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Starting Pineapple Plants

Q. I enjoy growing plants from cuttings and seeds. What is the procedure for starting a pineapple plant at home?

A. Both adults and children will have fun growing pineapple plants at home. After purchasing the freshest pineapple you can find, cut off the top spray of leaves with as little pineapple attached as possible. Remove the lower leaves from this crown until you have exposed 1 inch of the inner cream-colored stalk. Hang the crown upside down in a cool, dry room for one week until the exposed stalk has hardened. Before planting the stalk in a clay pot with good drainage, spread 1 inch of gravel in the bottom of the pot. Fill the pot with potting soil, leaving enough room to plant the stalk firmly in the soil without covering any of the leaves. Water the soil, not the leaves, about once a week and fertilize with a balanced houseplant fertilizer once every two months. The best environment for growing a healthy pineapple plant is a sunny, warm, humid room away from cold drafts or heating vents.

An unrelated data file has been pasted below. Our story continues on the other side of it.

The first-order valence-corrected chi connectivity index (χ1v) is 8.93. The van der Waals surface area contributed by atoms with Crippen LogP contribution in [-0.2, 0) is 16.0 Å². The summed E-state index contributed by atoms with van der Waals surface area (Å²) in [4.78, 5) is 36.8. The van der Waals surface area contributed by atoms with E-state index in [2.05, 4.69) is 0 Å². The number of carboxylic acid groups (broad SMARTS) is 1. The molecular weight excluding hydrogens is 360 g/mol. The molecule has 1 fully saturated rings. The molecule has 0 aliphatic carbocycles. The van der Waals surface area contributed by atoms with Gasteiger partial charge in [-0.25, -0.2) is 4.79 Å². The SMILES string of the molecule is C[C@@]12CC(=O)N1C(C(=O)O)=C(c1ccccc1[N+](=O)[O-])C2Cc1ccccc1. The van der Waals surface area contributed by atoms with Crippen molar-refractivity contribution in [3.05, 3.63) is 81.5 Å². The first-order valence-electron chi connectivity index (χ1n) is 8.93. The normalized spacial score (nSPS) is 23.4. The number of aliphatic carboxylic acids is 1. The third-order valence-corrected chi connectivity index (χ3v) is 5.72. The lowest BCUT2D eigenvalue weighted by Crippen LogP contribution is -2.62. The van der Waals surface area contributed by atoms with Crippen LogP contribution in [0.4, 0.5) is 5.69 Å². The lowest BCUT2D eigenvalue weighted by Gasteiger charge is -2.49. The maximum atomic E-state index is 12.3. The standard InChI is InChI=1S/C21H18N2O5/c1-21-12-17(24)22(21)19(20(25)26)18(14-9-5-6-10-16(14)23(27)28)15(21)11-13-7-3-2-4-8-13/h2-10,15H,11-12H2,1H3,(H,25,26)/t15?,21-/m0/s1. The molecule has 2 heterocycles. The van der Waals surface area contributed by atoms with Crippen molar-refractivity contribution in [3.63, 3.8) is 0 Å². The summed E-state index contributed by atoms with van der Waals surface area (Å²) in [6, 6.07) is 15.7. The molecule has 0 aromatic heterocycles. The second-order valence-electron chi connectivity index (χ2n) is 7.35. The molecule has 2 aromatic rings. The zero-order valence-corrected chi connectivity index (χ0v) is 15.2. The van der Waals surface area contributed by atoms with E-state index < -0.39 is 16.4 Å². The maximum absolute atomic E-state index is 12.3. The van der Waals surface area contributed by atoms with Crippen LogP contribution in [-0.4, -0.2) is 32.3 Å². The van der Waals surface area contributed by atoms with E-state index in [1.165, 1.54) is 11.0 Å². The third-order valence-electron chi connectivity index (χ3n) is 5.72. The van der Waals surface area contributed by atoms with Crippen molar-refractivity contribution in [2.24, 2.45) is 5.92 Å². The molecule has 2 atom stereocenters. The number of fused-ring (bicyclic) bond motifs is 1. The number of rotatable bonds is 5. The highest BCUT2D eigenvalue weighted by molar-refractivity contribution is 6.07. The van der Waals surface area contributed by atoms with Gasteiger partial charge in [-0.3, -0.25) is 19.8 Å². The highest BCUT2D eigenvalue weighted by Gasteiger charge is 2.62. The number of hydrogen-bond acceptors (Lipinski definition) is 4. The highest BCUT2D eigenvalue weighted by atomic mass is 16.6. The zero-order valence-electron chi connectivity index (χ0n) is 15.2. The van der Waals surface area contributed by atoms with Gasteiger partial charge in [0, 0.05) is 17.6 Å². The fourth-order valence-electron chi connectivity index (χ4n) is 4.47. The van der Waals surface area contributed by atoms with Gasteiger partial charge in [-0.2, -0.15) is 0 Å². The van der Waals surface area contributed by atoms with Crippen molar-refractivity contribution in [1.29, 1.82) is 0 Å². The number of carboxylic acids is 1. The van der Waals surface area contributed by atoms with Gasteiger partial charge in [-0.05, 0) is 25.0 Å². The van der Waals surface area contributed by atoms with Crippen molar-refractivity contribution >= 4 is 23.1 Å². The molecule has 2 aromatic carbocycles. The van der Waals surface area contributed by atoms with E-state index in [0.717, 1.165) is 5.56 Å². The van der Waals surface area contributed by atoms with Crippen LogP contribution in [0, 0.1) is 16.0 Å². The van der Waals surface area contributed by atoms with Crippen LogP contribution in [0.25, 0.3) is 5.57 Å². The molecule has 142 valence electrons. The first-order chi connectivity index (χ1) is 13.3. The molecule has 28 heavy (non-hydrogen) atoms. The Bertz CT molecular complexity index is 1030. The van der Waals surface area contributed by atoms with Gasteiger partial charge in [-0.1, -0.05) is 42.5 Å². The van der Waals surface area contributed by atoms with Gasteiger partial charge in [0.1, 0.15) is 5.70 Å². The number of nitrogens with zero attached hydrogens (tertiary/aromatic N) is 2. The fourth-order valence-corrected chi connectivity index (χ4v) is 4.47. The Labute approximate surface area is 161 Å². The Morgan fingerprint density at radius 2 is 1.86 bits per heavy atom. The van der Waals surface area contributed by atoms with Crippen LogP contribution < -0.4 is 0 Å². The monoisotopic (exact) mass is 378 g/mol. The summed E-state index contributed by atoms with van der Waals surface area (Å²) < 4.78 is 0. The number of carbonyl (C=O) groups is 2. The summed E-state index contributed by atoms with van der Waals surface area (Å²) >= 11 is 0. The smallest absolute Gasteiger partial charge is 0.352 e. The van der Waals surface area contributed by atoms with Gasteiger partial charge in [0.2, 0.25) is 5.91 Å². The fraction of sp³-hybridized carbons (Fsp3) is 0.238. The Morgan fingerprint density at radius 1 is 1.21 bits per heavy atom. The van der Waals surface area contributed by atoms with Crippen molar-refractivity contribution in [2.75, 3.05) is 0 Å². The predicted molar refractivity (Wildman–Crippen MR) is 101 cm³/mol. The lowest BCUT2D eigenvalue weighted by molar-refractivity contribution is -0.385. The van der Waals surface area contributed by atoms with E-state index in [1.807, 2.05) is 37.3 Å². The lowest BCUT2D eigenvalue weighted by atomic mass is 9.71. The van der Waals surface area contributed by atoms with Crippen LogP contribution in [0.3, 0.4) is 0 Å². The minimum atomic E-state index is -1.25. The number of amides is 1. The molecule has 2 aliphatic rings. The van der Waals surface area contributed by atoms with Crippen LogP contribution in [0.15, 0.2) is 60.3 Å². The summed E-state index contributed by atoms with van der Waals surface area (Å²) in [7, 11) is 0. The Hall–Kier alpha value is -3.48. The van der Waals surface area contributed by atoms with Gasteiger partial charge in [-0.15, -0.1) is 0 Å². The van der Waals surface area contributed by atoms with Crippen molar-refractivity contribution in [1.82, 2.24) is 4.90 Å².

Your pineapple plant will enjoy spending a hot and humid Chicago summer outside as soon as the weather permits. It can take up to two years before flowering starts. A dark pink bud will form in the middle of the leaf spray, followed by a red cone typical of many bromeliad plants. At this point, fertilize every other week until fruit has formed. After the tiny blue flowers disappear, the fruit will begin to develop. Although prolonged cold spells or rapid temperature changes might prevent fruit production, the plant’s spiky blue-green foliage is sure to add a dramatic and tropical accent to indoor as well as outdoor container gardens.